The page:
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Napping as a Productivity Tool

May 29th, 2013 · No Comments

Is there such a thing as a “power nap,” or is sleeping the day away a sign that you are lazy or unmotivated?

As a time management and productivity trainer, I think it’s an incredibly interesting question. That’s because, although naps have traditionally gotten a bad rap in our goal-driven society, there are a lot of reasons to think that napping is actually a great habit. In fact, it may decrease your stress while increasing your productivity, alertness, and creativity all at the same time.

There are a few important details behind this understanding. For one, most of us just don’t get enough sleep during the night – and even if we lie in bed for the requisite eight hours, the quality of our sleep might not be sufficient to leave us rested. Add in the fact that we often rush our way through unhealthy lunches that don’t properly fuel us, and it’s easy to see why a little extra rest can help. Plus, numerous studies suggest that napping is actually natural, and something that healthy humans have been doing for thousands of years.

Many companies now accept this as a productivity tool.  If you are in a position where you can consider this, how do you turn napping into a healthy and productive habit? Here are a few tips to help you get started:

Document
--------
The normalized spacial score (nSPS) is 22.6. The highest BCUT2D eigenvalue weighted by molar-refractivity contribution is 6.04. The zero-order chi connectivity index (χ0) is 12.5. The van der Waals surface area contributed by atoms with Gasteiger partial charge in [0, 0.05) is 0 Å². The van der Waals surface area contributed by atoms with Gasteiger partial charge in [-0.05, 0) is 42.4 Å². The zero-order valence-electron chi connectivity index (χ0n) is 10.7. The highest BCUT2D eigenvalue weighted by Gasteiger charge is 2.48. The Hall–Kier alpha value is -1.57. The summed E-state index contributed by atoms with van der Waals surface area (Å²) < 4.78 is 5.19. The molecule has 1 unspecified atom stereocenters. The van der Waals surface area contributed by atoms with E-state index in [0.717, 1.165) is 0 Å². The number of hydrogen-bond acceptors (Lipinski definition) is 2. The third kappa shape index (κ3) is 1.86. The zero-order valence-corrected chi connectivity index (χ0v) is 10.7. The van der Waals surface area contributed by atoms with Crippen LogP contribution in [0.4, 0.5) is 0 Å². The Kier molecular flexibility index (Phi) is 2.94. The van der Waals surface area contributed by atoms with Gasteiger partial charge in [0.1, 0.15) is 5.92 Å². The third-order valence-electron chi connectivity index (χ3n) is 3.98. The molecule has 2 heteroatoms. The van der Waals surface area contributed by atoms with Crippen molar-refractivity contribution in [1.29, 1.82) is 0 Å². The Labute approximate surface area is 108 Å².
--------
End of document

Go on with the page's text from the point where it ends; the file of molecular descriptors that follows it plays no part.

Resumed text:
Take a short nap in the afternoon. The afternoon is when most people have their lowest natural energy levels. A good 20-30 minute rest should do it; anything longer, and you might wake up feeling groggy.

Remove light, sound, and distractions. You want a dark, cool, and quiet place to take a nap. If that isn’t available in your office, try using a sleep mask and/or noise-canceling headphones.

Lie down, shut your eyes, and forget. At first, you might find that it’s hard to relax with nagging concerns about work projects and other thoughts filling your mind. Practice shutting them out and simply relaxing – the things you’re thinking about will still be there when you wake up.

Set the alarm. If you’re having trouble waking up from your nap, get more sleep at night. Otherwise, set an alarm to ensure that you don’t go over your 20- or 30-minute limit.

Skip that third cup of coffee. Napping, like all forms of sleep, is easier if you don’t have too much sugar or caffeine in your system. Adjust your diet and habits accordingly.

Over time, taking quick naps in the afternoon can become a habit that’s not just great for your work, but also for your health, creativity, and stress level.

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Tags: Office Productivity · Personal Productivity

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